5 (Five) Vital Things you can Learn from Aliko Dangote

5 (Five) Vital Things you can Learn from Aliko Dangote

5 (Five) Vital Things you can Learn from Aliko Dangote

1. Invest in what you know
Dangote learned from one of the oldest investing lessons in the book. Born in 1957, he was exposed to the entrepreneurial spirit at a young age. He was raised in Kano State, Nigeria, by his grandfather, who himself became one of the wealthiest men in the area selling commodities.

5 (Five) Vital Things you can Learn from Aliko Dangote

After graduating from Egypt’s Al-Azhar University, the 21-year-old took a $3,000 loan from his uncle and set out on his own, but he didn’t stray far from the family business. Dangote used the loan to import rice, sugar, and cement from overseas at wholesale prices and then sell locally at significant markups. This was a business Dangote understood thanks to his grandfather, and he was able to make the venture an immediate success. According to Warren Cassel at Investopedia, Dangote Group “had grown into one of the largest trading conglomerates operating in the country” by 1990.

2. Find companies that create value
Dangote’s business flourished for 20 years, but he saw the opportunity to shift directions, fulfill a dire need. and grow even more. Nigeria was at the end of a 15-year stretch of military rule, and the new president, Olusegun Obasanjo, had promised to protect local industry, which set the stage for Dangote to make his move. “In a country where imports constitute the vast majority of consumed goods,” the Dangote Group website states, “a clear gap existed for a manufacturing operation that could meet the ‘basic needs’ of a vast and fast growing population.”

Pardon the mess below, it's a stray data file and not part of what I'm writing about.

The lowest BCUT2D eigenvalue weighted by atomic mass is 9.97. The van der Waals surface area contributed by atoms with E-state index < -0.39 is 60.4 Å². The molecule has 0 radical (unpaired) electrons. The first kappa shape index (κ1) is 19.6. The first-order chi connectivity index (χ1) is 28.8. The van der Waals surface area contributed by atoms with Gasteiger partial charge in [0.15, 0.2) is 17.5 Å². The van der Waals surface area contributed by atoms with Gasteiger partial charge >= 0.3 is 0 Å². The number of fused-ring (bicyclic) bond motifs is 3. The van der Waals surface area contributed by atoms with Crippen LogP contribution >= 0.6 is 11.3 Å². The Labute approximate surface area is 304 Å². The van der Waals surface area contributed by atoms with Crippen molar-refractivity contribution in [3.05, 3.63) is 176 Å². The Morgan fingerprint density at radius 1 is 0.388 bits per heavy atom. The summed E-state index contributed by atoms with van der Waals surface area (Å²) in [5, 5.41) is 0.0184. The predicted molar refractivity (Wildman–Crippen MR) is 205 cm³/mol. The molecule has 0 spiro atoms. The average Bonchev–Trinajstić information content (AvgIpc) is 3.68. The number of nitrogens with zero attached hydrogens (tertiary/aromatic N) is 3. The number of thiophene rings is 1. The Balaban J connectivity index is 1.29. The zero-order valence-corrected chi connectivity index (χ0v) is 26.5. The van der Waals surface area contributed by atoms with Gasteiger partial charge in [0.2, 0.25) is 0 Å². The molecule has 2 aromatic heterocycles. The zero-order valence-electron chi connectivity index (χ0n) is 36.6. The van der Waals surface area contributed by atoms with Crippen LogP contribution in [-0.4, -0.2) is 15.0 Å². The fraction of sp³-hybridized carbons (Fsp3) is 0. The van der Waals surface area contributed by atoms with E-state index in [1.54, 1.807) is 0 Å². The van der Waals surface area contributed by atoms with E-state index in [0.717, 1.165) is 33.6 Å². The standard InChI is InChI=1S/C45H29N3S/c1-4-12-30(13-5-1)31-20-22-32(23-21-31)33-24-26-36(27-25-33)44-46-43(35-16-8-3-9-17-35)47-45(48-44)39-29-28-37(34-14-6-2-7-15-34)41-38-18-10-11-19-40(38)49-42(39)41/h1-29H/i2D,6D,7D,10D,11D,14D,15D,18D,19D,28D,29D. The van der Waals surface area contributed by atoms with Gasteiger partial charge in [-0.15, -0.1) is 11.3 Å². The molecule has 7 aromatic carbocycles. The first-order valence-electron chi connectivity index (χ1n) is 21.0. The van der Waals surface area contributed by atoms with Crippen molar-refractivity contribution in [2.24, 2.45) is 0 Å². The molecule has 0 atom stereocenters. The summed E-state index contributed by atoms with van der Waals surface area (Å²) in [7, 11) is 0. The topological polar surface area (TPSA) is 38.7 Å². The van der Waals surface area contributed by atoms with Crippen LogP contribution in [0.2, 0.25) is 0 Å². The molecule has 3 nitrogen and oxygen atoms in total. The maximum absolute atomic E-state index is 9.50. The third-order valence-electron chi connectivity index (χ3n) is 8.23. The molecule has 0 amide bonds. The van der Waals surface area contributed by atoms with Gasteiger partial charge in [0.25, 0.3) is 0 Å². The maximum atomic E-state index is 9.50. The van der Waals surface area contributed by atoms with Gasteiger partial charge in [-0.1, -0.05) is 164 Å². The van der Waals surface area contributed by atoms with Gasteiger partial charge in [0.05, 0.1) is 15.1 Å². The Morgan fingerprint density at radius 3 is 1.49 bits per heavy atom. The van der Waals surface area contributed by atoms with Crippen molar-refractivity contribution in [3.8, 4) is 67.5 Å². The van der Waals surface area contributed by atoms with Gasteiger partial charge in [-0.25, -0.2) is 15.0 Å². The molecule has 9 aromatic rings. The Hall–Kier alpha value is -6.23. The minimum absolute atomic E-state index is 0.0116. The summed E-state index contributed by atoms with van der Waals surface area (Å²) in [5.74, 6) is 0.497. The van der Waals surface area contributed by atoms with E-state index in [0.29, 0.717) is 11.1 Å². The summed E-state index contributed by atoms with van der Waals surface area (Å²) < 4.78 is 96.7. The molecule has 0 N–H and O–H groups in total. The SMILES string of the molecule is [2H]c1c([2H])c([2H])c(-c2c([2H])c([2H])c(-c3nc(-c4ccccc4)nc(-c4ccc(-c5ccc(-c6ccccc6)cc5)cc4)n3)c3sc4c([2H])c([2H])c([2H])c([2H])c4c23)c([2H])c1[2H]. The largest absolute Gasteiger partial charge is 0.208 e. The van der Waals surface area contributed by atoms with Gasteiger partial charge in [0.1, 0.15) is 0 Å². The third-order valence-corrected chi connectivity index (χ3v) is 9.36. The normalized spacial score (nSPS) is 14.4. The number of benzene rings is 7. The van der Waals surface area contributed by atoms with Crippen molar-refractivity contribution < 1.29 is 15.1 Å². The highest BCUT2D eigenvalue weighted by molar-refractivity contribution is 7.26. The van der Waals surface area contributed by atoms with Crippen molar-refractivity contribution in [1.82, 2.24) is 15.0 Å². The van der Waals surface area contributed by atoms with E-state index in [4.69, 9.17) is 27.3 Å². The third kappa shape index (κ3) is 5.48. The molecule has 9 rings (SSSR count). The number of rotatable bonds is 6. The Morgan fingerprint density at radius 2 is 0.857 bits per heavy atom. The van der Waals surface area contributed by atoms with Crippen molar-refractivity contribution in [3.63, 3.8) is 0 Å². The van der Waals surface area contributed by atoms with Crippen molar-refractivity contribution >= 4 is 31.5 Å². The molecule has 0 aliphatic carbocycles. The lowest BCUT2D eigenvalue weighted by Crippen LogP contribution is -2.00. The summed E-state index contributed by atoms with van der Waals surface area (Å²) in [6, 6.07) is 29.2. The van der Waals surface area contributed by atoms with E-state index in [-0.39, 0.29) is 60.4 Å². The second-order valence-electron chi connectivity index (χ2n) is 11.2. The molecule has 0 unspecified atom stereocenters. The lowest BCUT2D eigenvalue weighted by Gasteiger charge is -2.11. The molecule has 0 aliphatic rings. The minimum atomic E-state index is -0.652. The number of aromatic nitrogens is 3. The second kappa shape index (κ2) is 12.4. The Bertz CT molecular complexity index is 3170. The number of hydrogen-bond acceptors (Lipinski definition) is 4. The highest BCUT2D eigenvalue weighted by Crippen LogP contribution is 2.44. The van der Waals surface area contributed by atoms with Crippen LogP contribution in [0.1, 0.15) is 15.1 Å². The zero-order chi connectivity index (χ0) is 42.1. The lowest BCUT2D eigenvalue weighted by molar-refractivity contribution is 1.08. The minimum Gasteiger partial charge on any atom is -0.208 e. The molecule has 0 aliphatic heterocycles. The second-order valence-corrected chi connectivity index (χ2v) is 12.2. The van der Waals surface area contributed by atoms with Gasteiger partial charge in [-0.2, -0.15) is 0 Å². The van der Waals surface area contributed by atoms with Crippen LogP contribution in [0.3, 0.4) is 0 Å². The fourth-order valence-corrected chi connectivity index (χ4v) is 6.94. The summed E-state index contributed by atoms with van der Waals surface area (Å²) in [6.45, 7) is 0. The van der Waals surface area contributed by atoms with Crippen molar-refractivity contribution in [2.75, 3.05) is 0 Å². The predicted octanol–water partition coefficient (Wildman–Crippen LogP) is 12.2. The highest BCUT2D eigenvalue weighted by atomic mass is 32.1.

Having begun as an importer and trader of commodities, Dangote already had a strong distribution network, so he had a distinct competitive advantage as his company transitioned into manufacturing flour, pasta, and sugar.

3. Harness the power of brands 
The distribution network was an important piece of the puzzle, but as Dangote has said, “[T]o succeed in business you need to build a brand and never destroy it.” Whether it was a Donald Trump-like flair or a desire to capitalize on name recognition built from his years as a commodities trader, Dangote branded the products with his name.

The brand would be built on high-quality products at affordable prices — which is something that works as well in Africa as it does everywhere else in the world — and is now one of the most recognizable brands on the continent.

4. Focus on strong capital allocation
Building and maintaining a brand requires substantial investment. And if there’s one thing that stands out about Dangote, it’s his ability to successfully plow money back into his businesses. He has created the economies of scale that allow his company to sell products at cheaper prices than his competitors do. That’s something many CEOs attempt to do but only a handful do well. Warren Buffett and Jeff Bezos are two names that come to mind.

In 2000, the Dangote Group acquired a cement company from the Nigerian government, and by 2003, Dangote was ready to expand the business by combining a $479 million loan with $319 million of his own money to commission the largest cement plant in sub-Saharan Africa. Today, Dangote Cement Plc is valued at roughly $14 billion, which makes it the largest company on the Nigerian Stock Exchange and accounts for 25% of the exchange by market cap.

The successful reinvestment into Dangote companies is a consistent theme. It’s also happened by way of multiple expansions at Dangote Sugar, which has grown to become the second largest sugar refinery in the world. The company’s distribution network has grown from 600 trucks to over 1,500 since the late 1990s.

5. Embrace optionality